In one very significant way, this poem is very different from the two previous ones I’ve posted on this blog in the past. Both of those poems were written within a few weeks of each other over 25 years ago, in the spring of 1984 shortly after my sister’s death. This poem was started two days ago, in a bakery on Highland Avenue on Wednesday, August 31, 2011. I did the final revisions a few hours ago.

I went to the bakery with the intention of writing, but what I was planning to write was something very different from what I ended up bringing home with me. What I had in mind was prose, for one thing. Until Wednesday, I had not written any poetry for years and pretty much assumed I never would again. I started writing what I originally had in mind, but my heart just wasn’t in it and my mind kept wandering.

I had a folder with me containing some printouts of recent e-mails, and in an attempt to regain my focus I began reading them over. A response to one particular communication began shaping itself in my mind after I read it for the second or third time. To my total astonishment, instead of being a standard prose e-mail reply my response seemed to be trying to take the form of a poem. So I decided to let it go where it wanted. I grabbed a blank sheet of looseleaf paper just like I used to do in the old days, and followed my thoughts and feelings wherever they wanted to take me.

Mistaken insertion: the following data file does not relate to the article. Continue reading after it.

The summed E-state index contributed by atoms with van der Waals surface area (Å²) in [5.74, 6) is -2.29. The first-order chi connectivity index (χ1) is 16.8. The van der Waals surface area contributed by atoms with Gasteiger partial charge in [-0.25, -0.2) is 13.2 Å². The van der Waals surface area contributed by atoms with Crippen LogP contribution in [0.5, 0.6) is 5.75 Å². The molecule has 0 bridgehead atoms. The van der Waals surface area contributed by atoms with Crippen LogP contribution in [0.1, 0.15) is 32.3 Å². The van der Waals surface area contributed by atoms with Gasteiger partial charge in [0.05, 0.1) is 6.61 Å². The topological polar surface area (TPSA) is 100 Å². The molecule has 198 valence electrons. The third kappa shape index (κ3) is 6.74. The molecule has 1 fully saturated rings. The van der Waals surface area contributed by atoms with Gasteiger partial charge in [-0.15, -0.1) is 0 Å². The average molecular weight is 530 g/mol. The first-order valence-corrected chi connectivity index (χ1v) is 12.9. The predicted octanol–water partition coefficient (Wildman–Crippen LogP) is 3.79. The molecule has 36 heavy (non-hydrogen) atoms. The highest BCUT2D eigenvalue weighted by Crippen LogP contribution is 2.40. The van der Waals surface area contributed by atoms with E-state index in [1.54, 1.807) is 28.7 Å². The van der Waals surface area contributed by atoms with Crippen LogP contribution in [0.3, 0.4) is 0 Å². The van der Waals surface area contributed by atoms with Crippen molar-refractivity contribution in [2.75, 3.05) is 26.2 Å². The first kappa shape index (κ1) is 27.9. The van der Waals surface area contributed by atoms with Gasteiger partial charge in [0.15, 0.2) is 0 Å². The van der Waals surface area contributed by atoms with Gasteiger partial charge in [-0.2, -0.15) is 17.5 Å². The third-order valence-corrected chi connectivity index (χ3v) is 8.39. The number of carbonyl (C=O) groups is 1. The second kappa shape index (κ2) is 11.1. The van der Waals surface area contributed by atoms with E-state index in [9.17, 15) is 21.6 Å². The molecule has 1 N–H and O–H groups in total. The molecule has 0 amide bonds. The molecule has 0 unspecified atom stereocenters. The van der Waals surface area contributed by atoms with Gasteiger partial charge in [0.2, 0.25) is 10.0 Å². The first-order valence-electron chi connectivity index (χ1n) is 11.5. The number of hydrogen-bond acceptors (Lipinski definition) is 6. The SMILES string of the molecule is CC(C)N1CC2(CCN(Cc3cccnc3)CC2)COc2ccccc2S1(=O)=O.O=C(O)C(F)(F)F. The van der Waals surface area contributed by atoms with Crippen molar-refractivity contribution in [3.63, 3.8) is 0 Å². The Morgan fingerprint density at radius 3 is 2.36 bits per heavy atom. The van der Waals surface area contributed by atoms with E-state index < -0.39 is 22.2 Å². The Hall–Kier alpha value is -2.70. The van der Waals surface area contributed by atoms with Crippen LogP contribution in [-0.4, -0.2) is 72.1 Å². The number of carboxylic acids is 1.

What is so amazing about this experience, once so commonplace in my life, is that I haven’t even tried to write a poem in years. That’s why the only poems posted on my blog are old ones—because there simply haven’t been any new ones. I have often wondered if I’d ever write another poem again in my life. This one didn’t come easily. I wrote three longhand drafts at the bakery over a period of about three hours. Fortunately, the owner of the place likes me and is more than happy to let me hang out there as long as I want to. Even though there are only two tables, I don’t recall that the other one was occupied the whole time I was there.

Although they got successively better, my handwritten drafts were sloppy, imprecise and out of focus--but then first drafts usually are. Fortunately, the notorious inner critic who plagues all writers didn’t get into the act too early in the game with her usual deflating put-downs. I felt that in spite of the amateurishness I had something worth pursuing. So I came home and transferred the poem to the computer.

I also made a point of checking out the Wikipedia entry for Kristallnacht as a precaution against any glaring errors of fact. If I had made any in my first drafts, I wanted to be sure I corrected them fairly early in the revision process. That involved another three drafts yesterday, plus a final one this afternoon. Wednesday night was the first time I’ve ever read a historical account of Kristallnacht, although of course I’ve read references to it in other works on WWII and the Holocaust. I was especially struck by one short paragraph:

The number of emigrating Jews surged as those who were able, left the country. In the ten months following Kristallnacht, more than 115,000 Jews emigrated from the Reich.[33] The majority went to other European countries, the US and Palestine.... As part of government policy, the Nazis seized houses, shops, and other property the émigrés left behind.
Among those 115,000 Jews who left Germany in 1938-39 in the 10 months following Kristallnacht were the parents of the beloved friend whose childhood memories were the inspiration for this poem.